Manti Te'o Deception Not the First Such Hoax
Months ago Notre Dame football star Manti Te’o spoke inspirationally about his grandmother and his girlfriend Lennay Kekua, who died within hours of each other. Still, he fought through the emotional pain and excelled on the football field. Now it seems that at least part of that story was a hoax.
According to a story on ESPN, “Notre Dame says a story about Manti Te’o's girlfriend dying, which he said inspired him to play better as he helped the Fighting Irish get to the BCS National Championship, turned out to be a hoax apparently perpetrated against the linebacker. The university issued a news release Wednesday after Deadspin.com reported it could find no record of Lennay Kekua existing. Notre Dame athletic director Jack Swarbrick said in a news conference Wednesday night that coaches were informed by Te’o and his parents on Dec. 26 that Te’o had been the victim of what appeared to be a hoax. Someone using a fictitious name “apparently ingratiated herself” with Te’o, the school said, then conspired with others to lead him to believe she had died of leukemia.”
Soon after being introduced to Te’o, Lennay Kekua told him that she had been in a serious car accident, and later that she was losing her battle with leukemia. It seems that Te’o never actually met the woman he called his girlfriend, though he says the two exchanged many text messages, e-mails, and telephone calls. Much is still murky about the case, and it’s not clear what role, if any, Te’o had in the deception. Theories range from the whole thing being a cynical publicity stunt to Te’o being the victim of a cruel hoax.
It is not uncommon for people to fake cancer and other serious diseases, usually for sympathy and attention. For example, in 2009 a young woman named Ashley Kirilow made news for fighting bravely against breast, ovarian, brain and liver cancers. She started a charity called Change for a Cure, which asked people to donate their spare change so she could donate the money to cancer research. Fundraisers were held for her, and a Toronto charity flew terminally ill Ashley to Disney World as her dying wish. Altogether over $20,000 was raised for her. Kirilow eventually admitted that she never had cancer. She had shaved her head and eyebrows to fake the signs of chemotherapy, and had spent much of the money on personal expenses.
Kirilow was real, but Kekua was not. This case provides an interesting window into how apparently real people can exist only in a person’s imagination. As bizarre as the case is, it is hardly unique. In fact it has happened many times in the past, and something similar is probably happening to dozens of people right this minute. Manti Te’o’s girlfriend is only one of many examples of fake people who tragically die before anyone can meet them.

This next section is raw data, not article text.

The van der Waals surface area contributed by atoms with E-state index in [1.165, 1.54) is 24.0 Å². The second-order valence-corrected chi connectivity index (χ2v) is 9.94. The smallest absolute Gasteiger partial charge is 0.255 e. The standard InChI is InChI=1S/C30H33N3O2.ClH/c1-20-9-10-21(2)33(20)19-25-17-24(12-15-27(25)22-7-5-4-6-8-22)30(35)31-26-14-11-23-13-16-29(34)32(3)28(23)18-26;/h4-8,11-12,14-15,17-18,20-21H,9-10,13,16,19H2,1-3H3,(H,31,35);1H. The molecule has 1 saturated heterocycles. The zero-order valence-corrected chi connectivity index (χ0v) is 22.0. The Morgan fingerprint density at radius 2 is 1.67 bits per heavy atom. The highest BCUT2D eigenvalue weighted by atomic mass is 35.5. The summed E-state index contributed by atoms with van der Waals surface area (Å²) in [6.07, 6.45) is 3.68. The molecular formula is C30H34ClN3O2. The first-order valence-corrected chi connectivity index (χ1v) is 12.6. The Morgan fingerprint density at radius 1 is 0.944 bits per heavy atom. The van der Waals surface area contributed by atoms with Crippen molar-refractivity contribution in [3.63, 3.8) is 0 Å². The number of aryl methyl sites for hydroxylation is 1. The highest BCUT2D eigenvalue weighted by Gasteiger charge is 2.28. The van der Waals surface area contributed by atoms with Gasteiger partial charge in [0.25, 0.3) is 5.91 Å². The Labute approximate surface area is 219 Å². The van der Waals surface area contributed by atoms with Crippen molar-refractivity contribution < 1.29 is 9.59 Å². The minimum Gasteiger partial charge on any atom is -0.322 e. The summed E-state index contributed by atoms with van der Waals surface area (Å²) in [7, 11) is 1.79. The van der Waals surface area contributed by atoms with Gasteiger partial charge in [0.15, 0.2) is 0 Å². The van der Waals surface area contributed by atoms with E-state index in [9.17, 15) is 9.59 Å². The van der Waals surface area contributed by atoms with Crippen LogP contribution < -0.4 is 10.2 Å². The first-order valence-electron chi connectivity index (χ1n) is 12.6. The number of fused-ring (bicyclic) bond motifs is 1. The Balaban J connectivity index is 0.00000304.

Like Lennay Kekua in Te’o's case, the fictitious friend is often the victim of tragedy and terminal disease. Why do hoaxers often fabricate such elaborate and tragic stories? There are several reasons. For one thing it adds a sense of urgency, intimacy, and human drama, and virtually guarantees emotional engagement and sympathy (who can refuse to befriend a person dying from cancer?). They share their struggles with tragedy, often with poems and even sometimes small gifts. Disease also an issue that most people can relate to; almost everyone has either had a serious disease or knows a friend or family member who has, adding credibility to their stories.
There’s a second, more sinister, reason why fictional friends are often seriously ill: It provides a convenient and plausible way to “kill off” the character with minimal suspicion. If the whole relationship is conducted within the context of the lurking presence of death (and the dying “friend” has shared their inspiring stories of surviving brushes with death before), it’s less of a shock when the hoaxer chooses to end the charade. It’s an interesting (and often heart-wrenching) blend of literary and real-world hoax.
An online or telephone-only relationship may seem bizarre, but it’s important to remember that strong emotional attachments can be created and maintained through indirect means. It’s easy to ridicule the victims in these situations as gullible, but not everyone who develops strong emotional attachments to people they have never personally met is a gullible, lonely sucker. It is not unusual for people to fly across the country to live with, have sex with, or even propose marriage with someone they only know through e-mails, instant messages, and phone chats.
Te’o’s case has drawn comparisons to the 2010 documentary Catfish, about a New York man who struck up an online relationship with a family, including an 8-year-old art prodigy; her older sister who has taken a liking to him; and their mother. It turns out that the whole thing was a hoax; the woman he thought he was befriending never existed. In fact the star of that film has contacted Te’o to share their experiences and offer to help with solving the hoax. Whatever the motivation for creating Lennay Kekua — and whether Te’o was a victim or co-conspirator — trust has clearly been lost.
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